The COVID-19 pandemic and related shutdowns have led to the highest unemployment rate nationwide since the Great Depression, nearly a century ago. But the unemployment rate alone does not fully cover how people have been affected. Many are struggling to pay rents or mortgages, are having trouble affording food for themselves and their families, and have lost employer-sponsored health insurance during a still-growing public health crisis. These effects are not shouldered equally; evidence shows the pandemic has more severely affected people of color because of structural racism’s persistent influence.
Ensuring the recovery leads to more equitable economic and health outcomes without deepening entrenched racial and ethnic inequalities requires understanding current trends and how they differ by race and ethnicity. Policymakers, researchers, philanthropists, and practitioners are calling for timely data disaggregated by race and ethnicity because without these data, we risk developing policies and solutions that exacerbate inequities, rather than resolve them.
The Urban Institute has developed a tool drawing upon Federal Household Pulse Survey data to reveal how different communities are faring. From the data, we see that across trends and levels of geography, racial and ethnic disparities have remained, and in some cases grown, amid the recovery. To illustrate these disparities, we’ve highlighted three trends, one at the national, state, and metropolitan area levels, showing who has borne the pandemic’s burden in each.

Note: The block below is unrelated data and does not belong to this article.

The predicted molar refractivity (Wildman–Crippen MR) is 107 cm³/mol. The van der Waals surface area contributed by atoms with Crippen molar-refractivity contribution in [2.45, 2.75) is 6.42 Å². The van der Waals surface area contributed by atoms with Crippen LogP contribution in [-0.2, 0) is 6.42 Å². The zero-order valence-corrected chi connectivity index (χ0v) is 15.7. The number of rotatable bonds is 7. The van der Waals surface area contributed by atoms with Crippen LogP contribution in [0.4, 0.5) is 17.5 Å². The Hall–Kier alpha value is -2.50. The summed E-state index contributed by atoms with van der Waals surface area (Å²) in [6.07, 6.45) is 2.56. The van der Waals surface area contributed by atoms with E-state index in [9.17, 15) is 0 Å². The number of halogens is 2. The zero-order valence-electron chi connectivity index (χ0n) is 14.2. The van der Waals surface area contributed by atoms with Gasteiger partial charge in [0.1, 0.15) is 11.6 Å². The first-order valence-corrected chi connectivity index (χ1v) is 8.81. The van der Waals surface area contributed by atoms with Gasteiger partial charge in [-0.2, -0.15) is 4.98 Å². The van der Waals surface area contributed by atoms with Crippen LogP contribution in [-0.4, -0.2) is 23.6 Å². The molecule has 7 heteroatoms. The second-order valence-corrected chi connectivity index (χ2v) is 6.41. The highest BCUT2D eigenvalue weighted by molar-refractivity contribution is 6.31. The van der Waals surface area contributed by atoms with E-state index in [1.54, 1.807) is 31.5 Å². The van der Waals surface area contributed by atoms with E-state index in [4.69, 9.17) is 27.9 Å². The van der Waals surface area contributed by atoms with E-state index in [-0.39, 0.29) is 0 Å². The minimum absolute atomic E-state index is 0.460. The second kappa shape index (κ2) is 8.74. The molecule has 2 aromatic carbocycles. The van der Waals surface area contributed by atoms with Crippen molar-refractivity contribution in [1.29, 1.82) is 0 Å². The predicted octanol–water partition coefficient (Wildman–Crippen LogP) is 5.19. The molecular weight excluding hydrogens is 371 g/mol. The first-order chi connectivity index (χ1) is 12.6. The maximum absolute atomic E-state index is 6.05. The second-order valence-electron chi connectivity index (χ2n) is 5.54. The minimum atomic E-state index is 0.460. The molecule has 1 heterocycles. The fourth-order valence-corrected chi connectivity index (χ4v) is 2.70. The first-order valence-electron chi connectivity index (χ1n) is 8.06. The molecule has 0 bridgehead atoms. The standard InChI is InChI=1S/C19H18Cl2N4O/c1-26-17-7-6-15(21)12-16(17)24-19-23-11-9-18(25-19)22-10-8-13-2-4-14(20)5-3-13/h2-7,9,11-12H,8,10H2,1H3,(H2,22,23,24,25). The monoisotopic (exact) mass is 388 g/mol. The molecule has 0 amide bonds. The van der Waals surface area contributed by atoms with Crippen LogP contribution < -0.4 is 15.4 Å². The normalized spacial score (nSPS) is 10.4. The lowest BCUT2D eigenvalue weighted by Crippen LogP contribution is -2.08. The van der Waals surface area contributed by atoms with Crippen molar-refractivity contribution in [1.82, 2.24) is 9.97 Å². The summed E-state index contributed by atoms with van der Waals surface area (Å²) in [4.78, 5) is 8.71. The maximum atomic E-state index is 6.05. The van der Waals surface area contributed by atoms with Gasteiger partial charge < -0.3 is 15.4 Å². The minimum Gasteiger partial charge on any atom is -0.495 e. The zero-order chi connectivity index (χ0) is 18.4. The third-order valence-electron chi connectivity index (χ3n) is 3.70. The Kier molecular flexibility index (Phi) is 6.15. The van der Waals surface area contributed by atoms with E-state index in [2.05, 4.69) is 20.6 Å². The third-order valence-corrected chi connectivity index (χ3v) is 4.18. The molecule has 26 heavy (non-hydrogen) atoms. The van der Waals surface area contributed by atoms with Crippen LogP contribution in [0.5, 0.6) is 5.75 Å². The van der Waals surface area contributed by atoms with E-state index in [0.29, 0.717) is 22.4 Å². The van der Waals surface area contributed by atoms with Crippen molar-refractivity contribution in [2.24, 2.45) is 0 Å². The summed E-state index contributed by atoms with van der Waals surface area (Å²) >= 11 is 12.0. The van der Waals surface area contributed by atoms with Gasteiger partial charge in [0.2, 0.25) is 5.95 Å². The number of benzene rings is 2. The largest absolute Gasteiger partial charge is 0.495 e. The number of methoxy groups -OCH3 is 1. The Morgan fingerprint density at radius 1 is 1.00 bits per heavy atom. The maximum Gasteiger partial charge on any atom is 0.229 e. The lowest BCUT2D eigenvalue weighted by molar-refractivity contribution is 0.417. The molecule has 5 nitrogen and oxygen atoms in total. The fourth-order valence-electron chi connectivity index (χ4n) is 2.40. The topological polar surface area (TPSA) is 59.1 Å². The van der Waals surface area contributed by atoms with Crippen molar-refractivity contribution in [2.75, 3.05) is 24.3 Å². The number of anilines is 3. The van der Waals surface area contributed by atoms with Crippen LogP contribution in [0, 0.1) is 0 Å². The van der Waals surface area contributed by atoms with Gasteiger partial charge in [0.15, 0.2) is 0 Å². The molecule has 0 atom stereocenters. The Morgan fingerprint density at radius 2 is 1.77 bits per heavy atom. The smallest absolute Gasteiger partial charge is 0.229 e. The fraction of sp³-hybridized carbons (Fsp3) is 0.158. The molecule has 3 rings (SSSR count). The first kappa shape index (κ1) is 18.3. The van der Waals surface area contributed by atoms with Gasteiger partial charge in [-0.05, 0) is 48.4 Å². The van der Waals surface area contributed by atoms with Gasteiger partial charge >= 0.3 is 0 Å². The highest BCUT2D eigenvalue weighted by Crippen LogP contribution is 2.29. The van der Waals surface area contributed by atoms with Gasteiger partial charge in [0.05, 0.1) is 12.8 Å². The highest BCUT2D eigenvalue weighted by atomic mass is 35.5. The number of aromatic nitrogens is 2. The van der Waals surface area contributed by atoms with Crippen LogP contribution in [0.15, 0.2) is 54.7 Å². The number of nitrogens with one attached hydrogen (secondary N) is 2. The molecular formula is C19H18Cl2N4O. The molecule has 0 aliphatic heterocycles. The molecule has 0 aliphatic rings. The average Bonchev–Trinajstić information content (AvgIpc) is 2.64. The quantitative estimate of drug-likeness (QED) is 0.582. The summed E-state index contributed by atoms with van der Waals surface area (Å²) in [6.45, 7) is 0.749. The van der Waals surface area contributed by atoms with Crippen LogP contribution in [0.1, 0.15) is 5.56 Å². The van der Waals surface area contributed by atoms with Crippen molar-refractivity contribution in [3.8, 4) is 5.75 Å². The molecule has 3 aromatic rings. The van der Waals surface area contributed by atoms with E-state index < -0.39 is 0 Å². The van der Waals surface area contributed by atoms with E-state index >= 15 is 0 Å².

Loss of employment income at the national level
In addition to the tens of millions of Americans who have lost jobs, many others retained their jobs but lost hours or were put on furlough, resulting in employment income losses. As of June 9, 48 percent of all adults lived in households where at least one person lost employment income since mid-March. For Black and Hispanic or Latino households, that share rose to 53 and 62 percent, respectively.
Even with the decreasing unemployment rate and states’ reopening measures, many still worry about their employment prospects. During the fifth and sixth weeks of the Household Pulse Survey, spanning May 28 to June 9, the survey found 33 percent of all adults live in households where they expect someone in the household to lose employment income in the upcoming weeks, down from 38 percent in the first and second weeks of data.
Although the share of Black adults in households with expected income loss also appears to be trending downward, their shares continue to be significantly higher than the national average. Hispanic or Latino adults expressed the highest rates of concern about their households’ near-term income stability, with nearly half (48 percent) living in households where at least one person expects to lose income.
Decreases in insurance coverage in Texas
By early May of this year, 23 percent of all nonelderly adults in Texas had no insurance coverage, compared with 24 percent of Black adults and 27 percent of Latino adults. Although those percentages differ from the most recent data available for the state, the pattern with regard to race and ethnicity is consistent with prior data.